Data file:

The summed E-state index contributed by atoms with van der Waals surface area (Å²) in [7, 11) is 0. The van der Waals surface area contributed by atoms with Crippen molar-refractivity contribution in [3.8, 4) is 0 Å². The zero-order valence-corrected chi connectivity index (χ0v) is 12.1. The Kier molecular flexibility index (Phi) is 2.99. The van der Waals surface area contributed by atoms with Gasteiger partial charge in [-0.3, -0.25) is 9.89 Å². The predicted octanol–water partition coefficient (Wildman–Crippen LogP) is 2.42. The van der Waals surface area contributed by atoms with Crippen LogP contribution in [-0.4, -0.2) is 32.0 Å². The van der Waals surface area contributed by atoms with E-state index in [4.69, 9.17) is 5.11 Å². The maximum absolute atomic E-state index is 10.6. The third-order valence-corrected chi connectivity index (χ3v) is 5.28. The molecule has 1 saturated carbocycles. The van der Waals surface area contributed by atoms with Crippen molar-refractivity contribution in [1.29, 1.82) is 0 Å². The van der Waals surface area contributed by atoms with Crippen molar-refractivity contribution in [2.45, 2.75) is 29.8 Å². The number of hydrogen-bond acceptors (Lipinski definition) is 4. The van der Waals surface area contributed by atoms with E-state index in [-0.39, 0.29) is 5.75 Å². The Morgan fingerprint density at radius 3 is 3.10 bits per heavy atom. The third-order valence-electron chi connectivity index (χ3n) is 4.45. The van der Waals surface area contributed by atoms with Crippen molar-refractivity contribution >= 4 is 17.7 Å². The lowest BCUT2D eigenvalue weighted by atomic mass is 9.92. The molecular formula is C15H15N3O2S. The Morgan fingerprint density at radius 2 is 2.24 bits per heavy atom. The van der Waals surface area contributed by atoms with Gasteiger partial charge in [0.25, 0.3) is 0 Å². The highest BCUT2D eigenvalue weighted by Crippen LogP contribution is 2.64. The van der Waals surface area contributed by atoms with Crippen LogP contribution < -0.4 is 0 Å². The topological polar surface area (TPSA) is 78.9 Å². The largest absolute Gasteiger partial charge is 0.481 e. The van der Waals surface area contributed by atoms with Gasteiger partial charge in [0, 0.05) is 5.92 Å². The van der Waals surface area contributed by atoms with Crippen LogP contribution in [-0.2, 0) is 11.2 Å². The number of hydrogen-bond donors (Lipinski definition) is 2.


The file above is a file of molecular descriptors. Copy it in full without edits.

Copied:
The summed E-state index contributed by atoms with van der Waals surface area (Å²) in [7, 11) is 0. The van der Waals surface area contributed by atoms with Crippen molar-refractivity contribution in [3.8, 4) is 0 Å². The zero-order valence-corrected chi connectivity index (χ0v) is 12.1. The Kier molecular flexibility index (Phi) is 2.99. The van der Waals surface area contributed by atoms with Gasteiger partial charge in [-0.3, -0.25) is 9.89 Å². The predicted octanol–water partition coefficient (Wildman–Crippen LogP) is 2.42. The van der Waals surface area contributed by atoms with Crippen LogP contribution in [-0.4, -0.2) is 32.0 Å². The van der Waals surface area contributed by atoms with E-state index in [4.69, 9.17) is 5.11 Å². The maximum absolute atomic E-state index is 10.6. The third-order valence-corrected chi connectivity index (χ3v) is 5.28. The molecule has 1 saturated carbocycles. The van der Waals surface area contributed by atoms with Crippen molar-refractivity contribution in [1.29, 1.82) is 0 Å². The van der Waals surface area contributed by atoms with Crippen molar-refractivity contribution in [2.45, 2.75) is 29.8 Å². The number of hydrogen-bond acceptors (Lipinski definition) is 4. The van der Waals surface area contributed by atoms with E-state index in [-0.39, 0.29) is 5.75 Å². The Morgan fingerprint density at radius 3 is 3.10 bits per heavy atom. The third-order valence-electron chi connectivity index (χ3n) is 4.45. The van der Waals surface area contributed by atoms with Crippen molar-refractivity contribution >= 4 is 17.7 Å². The lowest BCUT2D eigenvalue weighted by atomic mass is 9.92. The molecular formula is C15H15N3O2S. The Morgan fingerprint density at radius 2 is 2.24 bits per heavy atom. The van der Waals surface area contributed by atoms with Gasteiger partial charge in [0.25, 0.3) is 0 Å². The highest BCUT2D eigenvalue weighted by Crippen LogP contribution is 2.64. The van der Waals surface area contributed by atoms with Crippen LogP contribution < -0.4 is 0 Å². The topological polar surface area (TPSA) is 78.9 Å². The largest absolute Gasteiger partial charge is 0.481 e. The van der Waals surface area contributed by atoms with Gasteiger partial charge in [0, 0.05) is 5.92 Å². The van der Waals surface area contributed by atoms with Crippen LogP contribution in [-0.2, 0) is 11.2 Å². The number of hydrogen-bond donors (Lipinski definition) is 2.